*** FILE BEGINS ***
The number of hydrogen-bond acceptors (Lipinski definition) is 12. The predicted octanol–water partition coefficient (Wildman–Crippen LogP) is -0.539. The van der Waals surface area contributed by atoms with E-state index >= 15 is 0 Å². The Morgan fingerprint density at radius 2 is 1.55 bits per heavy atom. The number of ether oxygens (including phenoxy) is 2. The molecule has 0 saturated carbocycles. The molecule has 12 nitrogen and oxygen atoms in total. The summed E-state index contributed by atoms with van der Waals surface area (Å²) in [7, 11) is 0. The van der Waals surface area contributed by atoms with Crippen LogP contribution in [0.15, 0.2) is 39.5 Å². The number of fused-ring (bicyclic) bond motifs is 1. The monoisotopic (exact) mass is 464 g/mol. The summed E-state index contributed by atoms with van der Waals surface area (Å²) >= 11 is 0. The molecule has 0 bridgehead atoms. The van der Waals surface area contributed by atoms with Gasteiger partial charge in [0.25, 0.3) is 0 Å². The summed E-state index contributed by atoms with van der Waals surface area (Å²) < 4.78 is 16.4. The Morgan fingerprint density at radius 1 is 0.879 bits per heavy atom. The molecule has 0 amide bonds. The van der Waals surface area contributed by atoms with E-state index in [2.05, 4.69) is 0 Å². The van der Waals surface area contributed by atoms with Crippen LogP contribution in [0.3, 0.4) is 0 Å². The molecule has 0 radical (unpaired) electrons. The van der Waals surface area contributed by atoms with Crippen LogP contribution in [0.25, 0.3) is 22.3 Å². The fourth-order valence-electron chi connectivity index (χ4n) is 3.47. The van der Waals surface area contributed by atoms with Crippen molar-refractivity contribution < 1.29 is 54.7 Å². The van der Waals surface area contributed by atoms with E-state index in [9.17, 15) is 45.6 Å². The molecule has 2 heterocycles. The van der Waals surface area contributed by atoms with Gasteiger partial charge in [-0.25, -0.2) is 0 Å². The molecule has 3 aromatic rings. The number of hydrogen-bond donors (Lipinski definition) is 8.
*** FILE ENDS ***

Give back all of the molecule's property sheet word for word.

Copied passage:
The number of hydrogen-bond acceptors (Lipinski definition) is 12. The predicted octanol–water partition coefficient (Wildman–Crippen LogP) is -0.539. The van der Waals surface area contributed by atoms with E-state index >= 15 is 0 Å². The Morgan fingerprint density at radius 2 is 1.55 bits per heavy atom. The number of ether oxygens (including phenoxy) is 2. The molecule has 0 saturated carbocycles. The molecule has 12 nitrogen and oxygen atoms in total. The summed E-state index contributed by atoms with van der Waals surface area (Å²) in [7, 11) is 0. The van der Waals surface area contributed by atoms with Crippen LogP contribution in [0.15, 0.2) is 39.5 Å². The number of fused-ring (bicyclic) bond motifs is 1. The monoisotopic (exact) mass is 464 g/mol. The summed E-state index contributed by atoms with van der Waals surface area (Å²) >= 11 is 0. The molecule has 0 bridgehead atoms. The van der Waals surface area contributed by atoms with Gasteiger partial charge in [0.25, 0.3) is 0 Å². The summed E-state index contributed by atoms with van der Waals surface area (Å²) < 4.78 is 16.4. The Morgan fingerprint density at radius 1 is 0.879 bits per heavy atom. The molecule has 0 amide bonds. The van der Waals surface area contributed by atoms with E-state index in [2.05, 4.69) is 0 Å². The van der Waals surface area contributed by atoms with Crippen LogP contribution in [0.3, 0.4) is 0 Å². The molecule has 0 radical (unpaired) electrons. The van der Waals surface area contributed by atoms with Crippen LogP contribution in [0.25, 0.3) is 22.3 Å². The fourth-order valence-electron chi connectivity index (χ4n) is 3.47. The van der Waals surface area contributed by atoms with Crippen molar-refractivity contribution < 1.29 is 54.7 Å². The van der Waals surface area contributed by atoms with E-state index in [9.17, 15) is 45.6 Å². The molecule has 2 heterocycles. The van der Waals surface area contributed by atoms with Gasteiger partial charge in [-0.25, -0.2) is 0 Å². The molecule has 3 aromatic rings. The number of hydrogen-bond donors (Lipinski definition) is 8.